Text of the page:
SIDS and Colic: Do They Share the Same Breathing Control System Origin?

    We here present a new set of hypotheses proposing that inconsolable crying and sudden infant death syndrome (SIDS), seemingly remarkably different outcomes may stem from the same human biological vulnerability characteristic not identified in other species. A model stresses the development over the 2-7 month of life of shared control of breathing made possible by the gradual integration of learned, volatile control of breathing underlying vocalizations (based on higher cortex nuclei) with involuntary or tidal breathing (based on chemoreceptor or brainstem nuclei), a system of respiratory control required for language, specifically speech breathing. It is proposed that because of this adaption infants could be subject to two different neurological glitches: SIDS reflects a missed signal as when infants transition between REM and NREM sleep while dreaming. That is, during REM sleep infants willfully participate in their breathing but during transitions either into REM or out of it the signal from one to the other control system is inadequate or missed altogether.  As regards to colic, it is proposed that infants can initiate a cry and the voluntary breath required to sustain it but cannot stop it as both voice and breath become locked together with both systems excitatory neurons firing at the same time. Upon realizing that it cannot stop crying, in fear, the infant does more or what it is trying to reverse, to cry.

    Credit: 1 L CERP and 1 Contact Hour

    Source: ILCA Conference July, 2018 - Portland, Oregon, USA

    Presented by: James McKenna PhD

    Upon completion, the learner will be able to:

    • The learner will be able to understand the neurobiology that makes human breathing control species-specific, unique (necessary for language) and why we posit the testable hypothesis that the SIDS-Colic neurological control glitches possibly reflect a lack of developmental synchrony, between stop-go crying activities, as regards to colic (infant can begin a cry but not reverse it), and transitions between Rem-NEM during sleep (where infants go in and out of purposeful control of breathing while they dream) as regards SIDS. We hypothesize that there is a missing or inefficient signal to permit the infant to willfully break the apnea by cortical intervention. In each of these scenarios we are positioning a mis-communication or missed signal or between cortical or subcortical neural tracts creating adaptive failures exacerbated by prolonged parent-infant separation, whether night or day. This would be due to one or the other subsystem of neural networks and/or their functioning nuclei not being equally mature or able to sufficiently send, detect, or respond, to signals occurring between the subsystems, particularly in regards to SIDS, while asleep, and colic, while awake.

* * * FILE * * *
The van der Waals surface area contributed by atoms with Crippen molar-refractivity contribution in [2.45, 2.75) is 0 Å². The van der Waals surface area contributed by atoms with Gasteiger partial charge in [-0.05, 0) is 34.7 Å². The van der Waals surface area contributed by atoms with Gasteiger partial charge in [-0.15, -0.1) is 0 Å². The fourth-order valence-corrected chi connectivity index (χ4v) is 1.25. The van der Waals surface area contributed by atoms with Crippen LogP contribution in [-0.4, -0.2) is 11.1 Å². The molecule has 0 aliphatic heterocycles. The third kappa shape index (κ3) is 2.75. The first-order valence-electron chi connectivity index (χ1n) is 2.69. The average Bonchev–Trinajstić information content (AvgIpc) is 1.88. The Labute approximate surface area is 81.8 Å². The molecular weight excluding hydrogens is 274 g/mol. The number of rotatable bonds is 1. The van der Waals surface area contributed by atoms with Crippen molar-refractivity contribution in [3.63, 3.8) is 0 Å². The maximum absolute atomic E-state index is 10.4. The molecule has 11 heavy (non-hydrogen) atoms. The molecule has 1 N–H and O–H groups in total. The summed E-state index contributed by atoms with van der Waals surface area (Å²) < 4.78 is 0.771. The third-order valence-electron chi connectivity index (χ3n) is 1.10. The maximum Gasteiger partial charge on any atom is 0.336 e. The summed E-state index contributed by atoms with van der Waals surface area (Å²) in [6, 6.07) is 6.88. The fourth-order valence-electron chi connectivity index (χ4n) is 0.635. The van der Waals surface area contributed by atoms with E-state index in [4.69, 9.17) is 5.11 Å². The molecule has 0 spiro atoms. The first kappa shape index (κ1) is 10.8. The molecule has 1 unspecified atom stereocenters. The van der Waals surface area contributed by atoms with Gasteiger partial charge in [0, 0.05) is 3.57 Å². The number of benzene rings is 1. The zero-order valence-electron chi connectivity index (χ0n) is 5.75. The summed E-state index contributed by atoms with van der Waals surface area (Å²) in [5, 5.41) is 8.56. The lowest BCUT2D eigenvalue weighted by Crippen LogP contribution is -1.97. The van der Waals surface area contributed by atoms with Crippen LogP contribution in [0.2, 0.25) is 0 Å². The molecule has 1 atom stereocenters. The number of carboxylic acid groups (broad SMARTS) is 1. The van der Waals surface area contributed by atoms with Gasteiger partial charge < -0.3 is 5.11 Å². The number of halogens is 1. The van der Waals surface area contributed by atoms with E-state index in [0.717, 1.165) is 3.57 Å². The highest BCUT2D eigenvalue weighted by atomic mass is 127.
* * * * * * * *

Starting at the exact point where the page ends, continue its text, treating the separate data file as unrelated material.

• Learner will be taught exactly how and in what ways, breastsleeping and the benefits conferred as infants experience the sensory changes that comprise it and are predicted to serve to accelerate the maturity and/or full integration of the voluntary with involuntary respiratory sub-systems in general, and at very least provide alternative sensory neuro-pathways (back-ups) potentially helping to buffer human infants through this very narrow period of less stable breathing as infants transition to ultimately a more versatile form of breathing control necessary for speech.
    • Learner will know that SIDS and colic peak at the same time and that beginning around one month, during sleep and awake periods, infants gradually learn to shift between volitional (voluntary) and automatic (involuntary) breathing and voice control. This is based on developing functional interconnections between cortical (higher brain) and lower sub-cortical neural (respiratory) networks. The existence of sudden infant death syndrome and inconsolable crying may reflect adaptive failures due to this unique human respiratory system necessary for speech exacerbated by prolonged parent-infant separation, whether night or day, due to one or the other subsystem of neural networks and/or their functioning nuclei not being equally mature or able to sufficiently send, detect, or respond to signals occurring between these sub-systems, particularly in regards to SIDS, the cortex is not alerted to awaken the infant so that it can willfully and with purpose, terminate the apnea by breathing.

    Learning Level: All

    Disclosures: ILCA accepts no commercial support for continuing education activities. The activity planners have no conflicts of interest to declare. The presenter has no significant financial interest or other relationship with the manufacturer(s) of any product(s) or provider(s) of any services relating to the subject matter of this presentation unless otherwise stated below.